Subject: World Wide Web Consortium Staff Comments on Multistakeholder Process to Develop Consumer Data Privacy Codes of Conduct
From: npdoty@w3.org
Date: 4/02/2012 04:55:00 PM To: NTIA Cc: Thomas Roessler, Wendy Seltzer, Rigo Wenning Bcc: http://bcc.npdoty.name/

Please see attached comments, also publicly available at: https://www.w3.org/2012/04/ntia-multistakeholder-comment.html

Nick Doty
Privacy
World Wide Web Consortium



We've commonly heard (at workshops in July '10, December '10 and April '11, for example) that W3C should have a venue for discussing and addressing ongoing and upcoming privacy issues. To that end, we're proposing a Privacy Interest Group, with a draft charter now available.

http://www.w3.org/2011/07/privacy-ig-charter

Feedback from the public (and this list in particular) would be most helpful.

I'm imagining this group as a place to discuss new issues (via public-privacy), spin off Recommendation-track work as necessary, develop guidelines for handling privacy considerations and provide advice to other groups for handling privacy in Web specifications. How do *you* think a group like this should function?

Discussion is welcome on this list, or feel free to send me feedback offline.

Thanks,
Nick



Following up on the Princeton workshop [1] and widespread interest from both industry and regulators [2] in standardizing Do Not Track technologies, we're proposing a Tracking Protection Working Group, with a draft charter now available.

http://www.w3.org/2011/tracking-protection/charter-draft

Feedback from the public (and this list in particular) would be most helpful.

Next steps will be to send the charter to the W3C Advisory Committee for review. After that step and approval from the Director, we expect the group to form and work to begin by the end of August.

Discussion is welcome on this list; if you wish to send comments offline, please contact me <npdoty@w3.org> and Thomas Roessler <tlr@w3.org>.

Thanks,
Nick

[1] http://www.w3.org/2011/track-privacy/report.html
[2] http://www.w3.org/QA/2011/06/do_not_track_the_regulators_ch.html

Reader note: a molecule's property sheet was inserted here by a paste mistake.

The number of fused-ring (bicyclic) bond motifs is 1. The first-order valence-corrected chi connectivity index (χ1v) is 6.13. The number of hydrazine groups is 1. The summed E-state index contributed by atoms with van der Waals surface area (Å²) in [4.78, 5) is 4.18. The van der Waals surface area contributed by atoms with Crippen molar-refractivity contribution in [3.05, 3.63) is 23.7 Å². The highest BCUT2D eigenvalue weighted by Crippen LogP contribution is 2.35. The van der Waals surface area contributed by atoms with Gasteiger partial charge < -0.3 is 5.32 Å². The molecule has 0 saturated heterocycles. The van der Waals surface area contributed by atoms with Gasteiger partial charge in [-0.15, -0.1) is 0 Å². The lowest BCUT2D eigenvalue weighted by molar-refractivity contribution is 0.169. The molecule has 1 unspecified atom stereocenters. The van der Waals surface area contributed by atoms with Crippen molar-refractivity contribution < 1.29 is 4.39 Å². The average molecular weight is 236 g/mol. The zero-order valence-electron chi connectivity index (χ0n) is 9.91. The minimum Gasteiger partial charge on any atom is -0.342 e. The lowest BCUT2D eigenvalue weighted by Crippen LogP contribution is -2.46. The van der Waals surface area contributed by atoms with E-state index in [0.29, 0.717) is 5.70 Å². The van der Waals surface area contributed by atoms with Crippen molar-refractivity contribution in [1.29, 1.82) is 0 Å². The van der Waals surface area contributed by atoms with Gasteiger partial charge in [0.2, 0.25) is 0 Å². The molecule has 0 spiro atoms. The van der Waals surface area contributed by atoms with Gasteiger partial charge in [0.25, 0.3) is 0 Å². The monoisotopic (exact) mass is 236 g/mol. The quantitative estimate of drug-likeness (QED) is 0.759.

Subject: Comments of Nick Doty on Docket #101214614-0614-01
From: npdoty@ischool.berkeley.edu
Date: 1/28/2011 08:57:00 PM To: ntia.doc.gov Cc: Deirdre Mulligan Bcc: http://bcc.npdoty.name/

Comments are attached.

Nick Doty
Lecturer / Researcher
UC Berkeley, School of Information



Mr. Kravitz,

Back at home near DC for the holidays, I happened to read your article "More body scanners are coming to an airport near you" in Sunday's Washington Post. I'm glad the Post is pursuing this "Agony at the airport" series and found your article to be both interesting, and having just flown home for the holidays, very relevant.

I was concerned, however, about the neutrality of how the TSA's statements were presented. In the infographic accompanying the article there is a list of "privacy safeguards", including the following:

"The TSA and manufacturers say images cannot be saved, printed, transmitted or uploaded. Once passengers are cleared, their images are erased."
Although I agree that the TSA makes such statements (both on their website and to the press), these points are strongly disputed by the Electronic Privacy Information Center, which has argued that the TSA's own procurement specifications documents contradict the TSA's statements. According to those documents, body scanners are specifically required to be built with the capability for storing images and with USB and Ethernet interfaces for transmitting data, though those capabilities should be disabled during regular use. This is a significant privacy concern considering the potential risk of security vulnerabilities and the unknown number of employees who can turn these capabilities on and off.

I recognize that limitations of space prevent you from including every relevant detail, but it seems misleading in the list of privacy safeguards to cite a TSA assurance without at least acknowledging the ongoing dispute and lawsuit.

Thanks,
Nick Doty

P.S. Also, I applaud the Washington Post on providing email bylines at the ends of articles, which enables electronic feedback even for articles in a paper newspaper. I hope that you generally find readers' responses useful.